Designing and Building the Central Library
For a number of reasons, including the outbreak of World War I, there was no further progress on a new building until 1926, when a competition was held for the design of an extension to the Town Hall, together with a new library, which was won by E. Vincent Harris (1876-1971), a well-respected municipal architect. Harris's work has been described by the noted architectural historian John Archer as revealing 'a creative and original modern spirit'. He worked very closely with Stanley Jast and Charles Nowell, the Chief Librarians, on the unusual design of the building, which was strongly influenced by visits to American libraries.
E. Vincent Harris, 1934 m73333
The Town Hall Extension and Central Library were designed to complement each other, although the style of the two buildings is very different. Harris was a great admirer of Roman architecture and Central Library is often compared to Emperor Hadrian's Pantheon in Rome . The building was constructed on a steel frame with reinforced concrete floors and is faced with Portland stone. The most striking features are the main entrance - a huge, two-storey portico with six columns - and the colonnade around the second and third floors.
"As the paper came off the press the Evening News ponies tore out into Cross Street delivering the newspapers (in high yellow dog-carts) to the railway stations and the wholesalers. Working horses were still quite common in the city. The Transport Department carried parcels in a horse-drawn van, which came into Van Dock every morning. At times the horse left a memento of its visit - which keen gardeners amongst the porters rapidly collected into a bucket." (Elizabeth Leach, former member of staff)
It is one of Vincent Harris's most confident, assured and bombastic essays in the Roman Imperial manner ... the ingenuity of Harris's design is seen in the way he has placed this grand space, with its Tuscan colonnade of Sienna scagliola, on top of the stacks as in the American Library of Congress and in defiance of the then fashion of creating book towers on top of reading rooms (Clare Hartwell, Manchester, 2001)
"It was discovered by an appalled staff that there were no workrooms on the floors adjacent to the service department, only the librarian of the reference library itself being lucky enough to have an office ... It was a poor thing to discover that the much vaunted new Central Library was deficient in so important a matter." The librarian's place is in his department", was the unsympathetic answer received, and like men who had been soldiers they bore their troubles with continued grumbles - and sorted out among the stacks a score of retreats vastly superior to offices, for they could be warned of an hostile approach." (Hilda McGill, former member of staff)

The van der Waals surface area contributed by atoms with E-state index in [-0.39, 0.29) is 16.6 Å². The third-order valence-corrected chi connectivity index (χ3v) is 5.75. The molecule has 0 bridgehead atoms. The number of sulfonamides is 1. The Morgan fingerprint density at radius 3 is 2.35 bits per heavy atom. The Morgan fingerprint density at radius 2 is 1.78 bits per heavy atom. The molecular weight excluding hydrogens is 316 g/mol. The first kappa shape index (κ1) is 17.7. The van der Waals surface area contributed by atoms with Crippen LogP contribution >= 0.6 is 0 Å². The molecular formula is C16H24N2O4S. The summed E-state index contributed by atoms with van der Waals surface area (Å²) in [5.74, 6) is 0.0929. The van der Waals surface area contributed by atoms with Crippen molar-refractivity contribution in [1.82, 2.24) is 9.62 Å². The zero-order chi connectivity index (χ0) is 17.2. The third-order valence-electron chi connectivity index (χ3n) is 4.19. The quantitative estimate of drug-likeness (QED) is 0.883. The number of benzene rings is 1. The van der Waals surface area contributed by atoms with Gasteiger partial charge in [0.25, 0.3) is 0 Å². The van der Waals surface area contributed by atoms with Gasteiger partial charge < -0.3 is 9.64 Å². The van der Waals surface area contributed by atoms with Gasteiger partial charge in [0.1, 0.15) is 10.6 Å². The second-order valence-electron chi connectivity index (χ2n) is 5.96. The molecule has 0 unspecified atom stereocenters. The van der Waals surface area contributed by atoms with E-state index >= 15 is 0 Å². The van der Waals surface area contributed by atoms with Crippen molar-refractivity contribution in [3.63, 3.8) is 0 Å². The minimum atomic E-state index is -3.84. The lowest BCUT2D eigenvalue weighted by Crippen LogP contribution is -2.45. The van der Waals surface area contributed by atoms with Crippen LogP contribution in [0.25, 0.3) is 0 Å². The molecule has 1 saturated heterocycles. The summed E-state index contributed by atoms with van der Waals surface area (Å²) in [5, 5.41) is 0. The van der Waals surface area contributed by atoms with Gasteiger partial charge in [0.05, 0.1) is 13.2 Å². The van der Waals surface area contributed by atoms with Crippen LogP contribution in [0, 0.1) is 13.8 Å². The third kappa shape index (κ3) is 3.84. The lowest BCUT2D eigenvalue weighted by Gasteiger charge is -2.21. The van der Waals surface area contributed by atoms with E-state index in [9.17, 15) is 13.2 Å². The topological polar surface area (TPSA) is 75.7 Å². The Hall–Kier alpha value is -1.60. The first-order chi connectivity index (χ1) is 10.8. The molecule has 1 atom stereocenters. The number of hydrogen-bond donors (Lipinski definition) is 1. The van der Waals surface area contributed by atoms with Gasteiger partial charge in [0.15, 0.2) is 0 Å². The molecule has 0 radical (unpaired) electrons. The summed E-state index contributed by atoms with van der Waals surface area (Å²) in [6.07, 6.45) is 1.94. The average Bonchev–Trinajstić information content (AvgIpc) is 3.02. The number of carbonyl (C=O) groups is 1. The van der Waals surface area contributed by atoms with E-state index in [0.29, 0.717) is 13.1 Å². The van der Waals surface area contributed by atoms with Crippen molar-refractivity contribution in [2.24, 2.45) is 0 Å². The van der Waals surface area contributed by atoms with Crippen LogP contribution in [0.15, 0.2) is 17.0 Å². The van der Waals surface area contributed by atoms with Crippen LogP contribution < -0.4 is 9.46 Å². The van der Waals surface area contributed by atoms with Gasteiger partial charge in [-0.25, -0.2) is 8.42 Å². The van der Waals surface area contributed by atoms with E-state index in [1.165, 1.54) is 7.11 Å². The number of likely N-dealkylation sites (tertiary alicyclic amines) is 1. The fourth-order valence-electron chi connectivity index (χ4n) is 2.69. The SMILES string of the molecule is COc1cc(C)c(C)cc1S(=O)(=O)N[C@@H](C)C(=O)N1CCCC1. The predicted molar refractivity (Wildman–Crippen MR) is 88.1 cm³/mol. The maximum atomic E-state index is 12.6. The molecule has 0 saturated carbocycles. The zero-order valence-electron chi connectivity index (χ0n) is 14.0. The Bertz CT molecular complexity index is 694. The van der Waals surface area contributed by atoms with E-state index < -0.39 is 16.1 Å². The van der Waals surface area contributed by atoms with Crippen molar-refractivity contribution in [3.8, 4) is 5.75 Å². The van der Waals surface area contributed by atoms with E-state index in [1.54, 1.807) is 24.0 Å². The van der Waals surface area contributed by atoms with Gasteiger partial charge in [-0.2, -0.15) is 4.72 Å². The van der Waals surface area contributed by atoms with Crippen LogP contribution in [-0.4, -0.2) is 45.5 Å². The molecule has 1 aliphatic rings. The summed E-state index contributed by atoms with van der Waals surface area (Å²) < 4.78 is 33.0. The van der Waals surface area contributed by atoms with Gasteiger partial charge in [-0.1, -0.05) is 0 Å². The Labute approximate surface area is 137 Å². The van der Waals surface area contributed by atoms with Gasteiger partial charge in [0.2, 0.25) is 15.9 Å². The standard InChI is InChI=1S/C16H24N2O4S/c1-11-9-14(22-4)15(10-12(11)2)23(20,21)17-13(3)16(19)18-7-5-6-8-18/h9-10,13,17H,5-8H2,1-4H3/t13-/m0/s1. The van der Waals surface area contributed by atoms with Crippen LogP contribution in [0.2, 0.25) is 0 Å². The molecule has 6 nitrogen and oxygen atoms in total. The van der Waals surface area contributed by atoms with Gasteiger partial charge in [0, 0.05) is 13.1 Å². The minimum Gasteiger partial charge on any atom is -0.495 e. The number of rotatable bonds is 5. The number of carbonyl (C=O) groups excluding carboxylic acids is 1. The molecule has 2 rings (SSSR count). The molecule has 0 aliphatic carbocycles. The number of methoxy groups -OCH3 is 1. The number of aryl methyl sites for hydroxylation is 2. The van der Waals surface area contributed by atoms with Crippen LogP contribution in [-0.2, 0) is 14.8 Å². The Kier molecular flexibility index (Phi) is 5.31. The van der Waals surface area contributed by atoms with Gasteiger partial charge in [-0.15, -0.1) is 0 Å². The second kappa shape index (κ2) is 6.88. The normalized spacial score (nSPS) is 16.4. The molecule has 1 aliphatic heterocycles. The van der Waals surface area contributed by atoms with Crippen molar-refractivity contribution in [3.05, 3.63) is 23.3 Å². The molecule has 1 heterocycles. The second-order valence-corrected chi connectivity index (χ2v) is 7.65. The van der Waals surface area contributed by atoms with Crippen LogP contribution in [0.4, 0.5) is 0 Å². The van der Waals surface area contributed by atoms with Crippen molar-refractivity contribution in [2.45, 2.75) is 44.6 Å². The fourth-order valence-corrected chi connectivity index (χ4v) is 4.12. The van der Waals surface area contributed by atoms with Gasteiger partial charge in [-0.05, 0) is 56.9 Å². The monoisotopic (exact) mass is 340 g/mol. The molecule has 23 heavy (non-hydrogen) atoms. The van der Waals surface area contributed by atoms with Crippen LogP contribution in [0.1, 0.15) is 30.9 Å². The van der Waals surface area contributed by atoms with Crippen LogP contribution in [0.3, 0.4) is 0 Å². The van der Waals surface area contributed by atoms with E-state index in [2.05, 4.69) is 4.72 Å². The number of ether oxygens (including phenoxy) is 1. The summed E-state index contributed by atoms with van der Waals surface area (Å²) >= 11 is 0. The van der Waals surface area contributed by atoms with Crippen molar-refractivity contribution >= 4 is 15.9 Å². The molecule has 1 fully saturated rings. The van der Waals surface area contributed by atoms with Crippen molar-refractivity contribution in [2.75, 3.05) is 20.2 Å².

Harris's design created a feeling of light, space and openness in the library, using modern techniques such as the 'plenum system' of heating and ventilation, which left the floors and walls free of radiators and pipework. The fittings, metalwork and furniture were all of the highest quality. Hopton Wood stone from Derbyshire lines the internal walls, much of the joinery is oak or English walnut, while the metalwork is largely bronze.
Constructing the Central Library, 1931-1934
"The steelwork of the new library was etched in intricate tracery against the blue, a vast web in which men were entangled here and there like flies fatally meshed. Through a gap in the boarding she looked down into the great hole out of which the building was rising, and whistled jauntily. It was grand to look at. Men wheeling barrows, men running up ladders, men clambering about the web, walking like tight-rope experts across precarious gulfs; cranes grunting and lifting and moving their tall fingers in wide arcs upon the sky; shrill whistles of command, brisk rattle of hammer on steel and slither of chains upon pulleys all grand to look at in the blue-and-white morning." (Shabby Tiger, by Howard Spring, 1934)
"It became the boast of the reference library that they were removed to the new building without a break in service to the public. This was achieved because in 1934 authorities were able to indicate to the Labour Exchanges that they required a squad of able-bodied men to report for duty at eight am or eight pm as the case might be, and their wishes were immediately fulfilled.
The operation was undertaken at night so that the normal traffic of the city would have least disruption, and as it had been planned so it proved to be. In three weeks over a million books and manuscripts, files and periodicals had been carried almost entirely by hand from one place to the other: only in times of serious depression when manpower was plentiful could such an operation be successfully concluded. In the meantime the denuded reference library functioned as best it could, and service was of such a calibre that a book that had already been transported might be brought back to Piccadilly at a reader's behest." (Hilda McGill, former member of staff)
"When it was being built the public were very intrigued about its final appearance - they were used to rectangular buildings and the shape of the girders used seemed to make little sense. It was called various names, e.g. the Corporation Wedding Cake (it seemed to sparkle white surrounded by black buildings) and the St. Peter's Square Gasometer, but the citizens were very proud of it. I remember families coming in first to "gawp"... Under the portico became a favourite trysting place. In all, the shape of the building was its best advertisement and it was never necessary to put a notice 'Public Library' on the outside."(Leslie Smyth, former member of staff)